Dessert wines, particularly those affected by noble rot (botrytis cinerea), are in a category of their own. To understand more about them in terms of oxygen management, we talked to Sandrine Garbay, the cellar master at Château d’Yquem, the most famous of all producers of Sauternes—and possibly the most famous botrytized wine in the world. Garbay, who holds a Ph.D. in oenology and has been working at Yquem for over 20 years, tells us about the aromatic character of these wines and the specific requirements for vinifying and aging them.
Volatile thiols are a dominant aromatic family in Sauvignon Blanc wines, as studies by DARRIET and TOMINAGA have clearly demonstrated. When botrytis cinerea starts growing on Sauvignon Blanc grapes, it concentrates the volatile thiol precursors in the must. This is likely a reaction to the stress caused to the berries by botrytis. These thiols are released by yeast during alcoholic fermentation, and there four to five times more volatile thiols in Sauvignon Blanc dessert wines than in dry wines. Even better, in 2007, Philippe Darriet’s team identified three new thiols specific to botrytized wines.
What about Sémillon? Are its aromatic components similar to Sauvignon? And do they react the same way?
They are the same, but to a lesser extent. The nature of the thiols is the same, the intensifying effect of botrytis on the thiols is the same, but the amount of thiols is a little lower.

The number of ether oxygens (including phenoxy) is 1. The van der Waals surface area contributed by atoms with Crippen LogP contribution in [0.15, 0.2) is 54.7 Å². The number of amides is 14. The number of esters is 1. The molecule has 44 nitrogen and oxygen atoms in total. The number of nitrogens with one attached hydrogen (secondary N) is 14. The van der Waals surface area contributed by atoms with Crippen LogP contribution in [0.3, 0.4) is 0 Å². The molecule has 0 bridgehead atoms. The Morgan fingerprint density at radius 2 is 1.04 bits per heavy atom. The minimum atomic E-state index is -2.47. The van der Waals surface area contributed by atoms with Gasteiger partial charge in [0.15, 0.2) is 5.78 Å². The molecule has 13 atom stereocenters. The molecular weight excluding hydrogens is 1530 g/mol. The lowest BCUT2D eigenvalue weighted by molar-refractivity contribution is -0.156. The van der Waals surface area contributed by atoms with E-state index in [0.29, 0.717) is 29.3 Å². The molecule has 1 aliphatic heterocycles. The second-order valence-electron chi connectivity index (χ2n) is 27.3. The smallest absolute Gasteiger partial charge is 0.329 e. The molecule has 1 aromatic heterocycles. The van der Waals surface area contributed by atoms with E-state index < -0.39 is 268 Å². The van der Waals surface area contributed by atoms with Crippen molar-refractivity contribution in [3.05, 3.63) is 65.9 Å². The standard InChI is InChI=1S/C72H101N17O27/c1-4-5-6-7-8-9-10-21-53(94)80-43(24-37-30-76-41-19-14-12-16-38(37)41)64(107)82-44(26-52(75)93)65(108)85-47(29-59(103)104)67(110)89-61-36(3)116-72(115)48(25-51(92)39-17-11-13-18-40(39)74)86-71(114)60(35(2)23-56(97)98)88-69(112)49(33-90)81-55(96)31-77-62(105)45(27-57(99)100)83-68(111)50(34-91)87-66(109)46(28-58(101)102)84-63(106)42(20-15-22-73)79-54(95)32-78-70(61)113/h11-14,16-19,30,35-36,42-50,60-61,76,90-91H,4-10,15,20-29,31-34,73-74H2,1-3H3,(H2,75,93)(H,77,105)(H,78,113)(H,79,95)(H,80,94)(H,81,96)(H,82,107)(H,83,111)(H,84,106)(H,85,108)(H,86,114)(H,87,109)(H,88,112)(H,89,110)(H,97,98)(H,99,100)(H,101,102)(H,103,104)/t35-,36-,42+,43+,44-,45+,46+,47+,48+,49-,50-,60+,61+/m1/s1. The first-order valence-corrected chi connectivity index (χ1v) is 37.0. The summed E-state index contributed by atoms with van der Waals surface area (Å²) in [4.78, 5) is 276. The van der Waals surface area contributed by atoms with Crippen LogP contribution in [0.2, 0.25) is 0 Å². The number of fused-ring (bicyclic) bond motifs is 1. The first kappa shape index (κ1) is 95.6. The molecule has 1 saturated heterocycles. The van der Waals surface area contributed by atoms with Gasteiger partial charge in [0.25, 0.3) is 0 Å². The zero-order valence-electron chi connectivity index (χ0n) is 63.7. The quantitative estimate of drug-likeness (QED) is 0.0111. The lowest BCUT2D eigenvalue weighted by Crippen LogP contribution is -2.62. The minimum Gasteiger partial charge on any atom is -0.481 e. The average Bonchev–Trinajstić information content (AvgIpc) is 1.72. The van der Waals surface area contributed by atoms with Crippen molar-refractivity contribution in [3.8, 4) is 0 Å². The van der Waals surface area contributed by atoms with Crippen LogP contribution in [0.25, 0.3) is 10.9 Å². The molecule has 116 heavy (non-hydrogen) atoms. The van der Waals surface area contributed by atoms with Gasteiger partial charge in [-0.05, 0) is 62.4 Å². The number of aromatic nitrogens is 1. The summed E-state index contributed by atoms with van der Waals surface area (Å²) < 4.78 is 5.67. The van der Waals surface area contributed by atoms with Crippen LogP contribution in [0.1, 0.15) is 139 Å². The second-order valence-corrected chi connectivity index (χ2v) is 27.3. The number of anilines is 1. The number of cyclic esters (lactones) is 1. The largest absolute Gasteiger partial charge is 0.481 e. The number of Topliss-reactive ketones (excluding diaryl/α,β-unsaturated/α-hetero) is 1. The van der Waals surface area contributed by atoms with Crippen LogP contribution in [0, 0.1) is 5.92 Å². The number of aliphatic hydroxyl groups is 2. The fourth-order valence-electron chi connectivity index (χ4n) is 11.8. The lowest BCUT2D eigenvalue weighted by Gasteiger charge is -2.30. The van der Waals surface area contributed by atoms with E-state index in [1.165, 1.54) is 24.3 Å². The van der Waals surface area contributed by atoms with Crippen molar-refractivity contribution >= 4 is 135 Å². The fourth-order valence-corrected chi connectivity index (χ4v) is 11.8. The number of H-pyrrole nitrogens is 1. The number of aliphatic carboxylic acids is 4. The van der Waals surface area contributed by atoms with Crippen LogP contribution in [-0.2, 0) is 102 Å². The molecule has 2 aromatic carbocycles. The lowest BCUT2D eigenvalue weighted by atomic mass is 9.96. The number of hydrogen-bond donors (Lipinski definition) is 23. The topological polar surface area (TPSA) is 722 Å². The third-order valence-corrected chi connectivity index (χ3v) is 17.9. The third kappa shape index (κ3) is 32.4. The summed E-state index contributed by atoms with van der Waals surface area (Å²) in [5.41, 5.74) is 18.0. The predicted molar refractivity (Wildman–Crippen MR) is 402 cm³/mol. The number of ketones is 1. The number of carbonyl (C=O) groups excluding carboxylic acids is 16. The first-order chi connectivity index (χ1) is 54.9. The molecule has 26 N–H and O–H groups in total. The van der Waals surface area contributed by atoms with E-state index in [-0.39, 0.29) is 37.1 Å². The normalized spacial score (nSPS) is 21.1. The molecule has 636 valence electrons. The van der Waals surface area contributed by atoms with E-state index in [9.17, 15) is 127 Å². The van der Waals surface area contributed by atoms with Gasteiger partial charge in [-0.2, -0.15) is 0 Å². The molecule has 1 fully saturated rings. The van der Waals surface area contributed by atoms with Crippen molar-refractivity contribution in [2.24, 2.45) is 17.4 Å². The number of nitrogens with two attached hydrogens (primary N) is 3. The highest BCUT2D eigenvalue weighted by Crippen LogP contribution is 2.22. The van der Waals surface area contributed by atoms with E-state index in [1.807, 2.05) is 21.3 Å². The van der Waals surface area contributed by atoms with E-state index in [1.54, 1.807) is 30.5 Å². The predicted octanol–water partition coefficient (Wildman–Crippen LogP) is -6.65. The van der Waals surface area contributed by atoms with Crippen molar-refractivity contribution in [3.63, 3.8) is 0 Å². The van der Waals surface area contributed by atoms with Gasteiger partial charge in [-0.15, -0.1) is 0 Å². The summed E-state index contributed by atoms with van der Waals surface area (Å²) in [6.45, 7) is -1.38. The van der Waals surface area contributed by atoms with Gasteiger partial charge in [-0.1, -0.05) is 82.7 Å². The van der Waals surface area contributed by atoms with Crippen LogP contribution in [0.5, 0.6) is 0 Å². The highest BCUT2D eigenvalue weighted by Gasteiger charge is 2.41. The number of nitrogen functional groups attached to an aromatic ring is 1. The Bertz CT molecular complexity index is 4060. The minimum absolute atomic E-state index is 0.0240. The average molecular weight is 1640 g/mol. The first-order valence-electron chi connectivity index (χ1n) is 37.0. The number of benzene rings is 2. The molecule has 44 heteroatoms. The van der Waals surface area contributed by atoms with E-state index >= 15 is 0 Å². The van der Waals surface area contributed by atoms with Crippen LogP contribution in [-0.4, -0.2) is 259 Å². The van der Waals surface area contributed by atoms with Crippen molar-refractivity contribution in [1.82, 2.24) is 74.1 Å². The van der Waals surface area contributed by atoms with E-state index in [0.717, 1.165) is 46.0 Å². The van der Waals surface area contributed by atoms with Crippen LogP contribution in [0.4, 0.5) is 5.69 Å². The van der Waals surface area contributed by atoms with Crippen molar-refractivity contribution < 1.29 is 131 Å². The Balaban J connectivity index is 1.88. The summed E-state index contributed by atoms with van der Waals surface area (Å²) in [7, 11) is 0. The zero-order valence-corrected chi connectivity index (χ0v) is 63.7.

Does the presence of botrytis, in and of itself, change the relationship of wines like Yquem with oxygen in terms of reactivity, aromas, etc.? Are they more resistant because of their concentration?
The oxygen-related processes at work in botrytized wines are actually fairly easy to understand. In the case of a dry Sauvignon Blanc white, for instance, the few phenolic compounds present in the wine react fairly quickly with oxygen and oxidate into quinones, which in turn react with the volatile thiols in the wine and break them down into much less aromatic compounds. So the aroma of dry Sauvignon Blancs is very sensitive to oxidation. In the case of a botrytized wine, however, phenolic compounds are completely oxidized in the must by the laccase produced by botrytis cinerea. Quinones that have developed polymerize and precipitate, so they can’t react with the wine’s volatile thiols anymore. So, not only do botrytized wines hold more thiols, but the thiols are also more restistant to oxidation, whether in Sémillon or Sauvignon Blanc.
In short, everything that could be oxidized in botrytized grapes is effectively oxidized by botrytis enzymes. Wines made from these hyperoxidized musts are more stable to oxidation than any other wines, which explains their incredible aging potential—although it is true that the high level of residual sugar also helps on that front.
Drawing the precious juices from botrytized grapes is a very slow process, which must inevitably cause a lot of oxygen exposure at the press. Can there be too much oxygen at this stage, or is oxygen rather beneficial to the aromatic expression?
The very slow pressing of botrytized grapes (which is necessary to get a good extraction of juice and sugar) and the high level of oxygen that comes in contact with them as a result have no effect, whether positive or negative, on the aromatic quality of must or wine. This is shown by the fact that at Yquem, we have not been adding any SO2 to the musts for over 20 years. There’s no advantage in terms of protection from oxidation, and at the microbiological level (for selecting the fermenting yeasts), there is almost no interest either, since these yeasts are already highly present on botrytized grapes.
During fermentation, do the wines require either protection from or exposure to oxygen?